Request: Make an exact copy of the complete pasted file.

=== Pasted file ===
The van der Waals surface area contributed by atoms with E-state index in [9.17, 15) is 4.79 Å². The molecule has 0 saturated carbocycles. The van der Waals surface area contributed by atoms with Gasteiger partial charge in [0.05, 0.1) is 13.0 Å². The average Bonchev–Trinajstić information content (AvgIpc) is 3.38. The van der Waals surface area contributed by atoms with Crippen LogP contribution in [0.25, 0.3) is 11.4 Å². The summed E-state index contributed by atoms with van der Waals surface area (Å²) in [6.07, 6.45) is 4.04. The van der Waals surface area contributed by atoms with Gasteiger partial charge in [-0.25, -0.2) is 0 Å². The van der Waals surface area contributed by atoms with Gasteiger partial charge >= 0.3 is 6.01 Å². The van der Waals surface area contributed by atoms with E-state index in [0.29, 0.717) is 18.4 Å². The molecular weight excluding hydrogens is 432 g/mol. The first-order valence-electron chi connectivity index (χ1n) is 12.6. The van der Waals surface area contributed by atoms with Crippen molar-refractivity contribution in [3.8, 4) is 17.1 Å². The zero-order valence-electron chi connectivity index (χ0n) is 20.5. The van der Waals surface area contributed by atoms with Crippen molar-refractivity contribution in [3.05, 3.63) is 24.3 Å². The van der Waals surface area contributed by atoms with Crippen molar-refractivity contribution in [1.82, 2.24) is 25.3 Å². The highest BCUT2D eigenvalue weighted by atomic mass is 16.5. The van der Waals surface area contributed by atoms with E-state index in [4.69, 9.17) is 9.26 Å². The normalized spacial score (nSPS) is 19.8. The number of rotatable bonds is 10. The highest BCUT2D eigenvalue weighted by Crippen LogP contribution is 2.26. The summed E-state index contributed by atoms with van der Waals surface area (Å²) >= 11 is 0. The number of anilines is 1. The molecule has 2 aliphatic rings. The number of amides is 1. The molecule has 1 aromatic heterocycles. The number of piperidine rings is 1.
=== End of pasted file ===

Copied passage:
The van der Waals surface area contributed by atoms with E-state index in [9.17, 15) is 4.79 Å². The molecule has 0 saturated carbocycles. The van der Waals surface area contributed by atoms with Gasteiger partial charge in [0.05, 0.1) is 13.0 Å². The average Bonchev–Trinajstić information content (AvgIpc) is 3.38. The van der Waals surface area contributed by atoms with Crippen LogP contribution in [0.25, 0.3) is 11.4 Å². The summed E-state index contributed by atoms with van der Waals surface area (Å²) in [6.07, 6.45) is 4.04. The van der Waals surface area contributed by atoms with Gasteiger partial charge in [-0.25, -0.2) is 0 Å². The van der Waals surface area contributed by atoms with Gasteiger partial charge >= 0.3 is 6.01 Å². The van der Waals surface area contributed by atoms with E-state index in [0.29, 0.717) is 18.4 Å². The molecular weight excluding hydrogens is 432 g/mol. The first-order valence-electron chi connectivity index (χ1n) is 12.6. The van der Waals surface area contributed by atoms with Crippen molar-refractivity contribution in [3.8, 4) is 17.1 Å². The zero-order valence-electron chi connectivity index (χ0n) is 20.5. The van der Waals surface area contributed by atoms with Crippen molar-refractivity contribution in [3.05, 3.63) is 24.3 Å². The van der Waals surface area contributed by atoms with Crippen molar-refractivity contribution in [1.82, 2.24) is 25.3 Å². The highest BCUT2D eigenvalue weighted by atomic mass is 16.5. The van der Waals surface area contributed by atoms with E-state index in [4.69, 9.17) is 9.26 Å². The normalized spacial score (nSPS) is 19.8. The number of rotatable bonds is 10. The highest BCUT2D eigenvalue weighted by Crippen LogP contribution is 2.26. The summed E-state index contributed by atoms with van der Waals surface area (Å²) >= 11 is 0. The number of anilines is 1. The molecule has 2 aliphatic rings. The number of amides is 1. The molecule has 1 aromatic heterocycles. The number of piperidine rings is 1.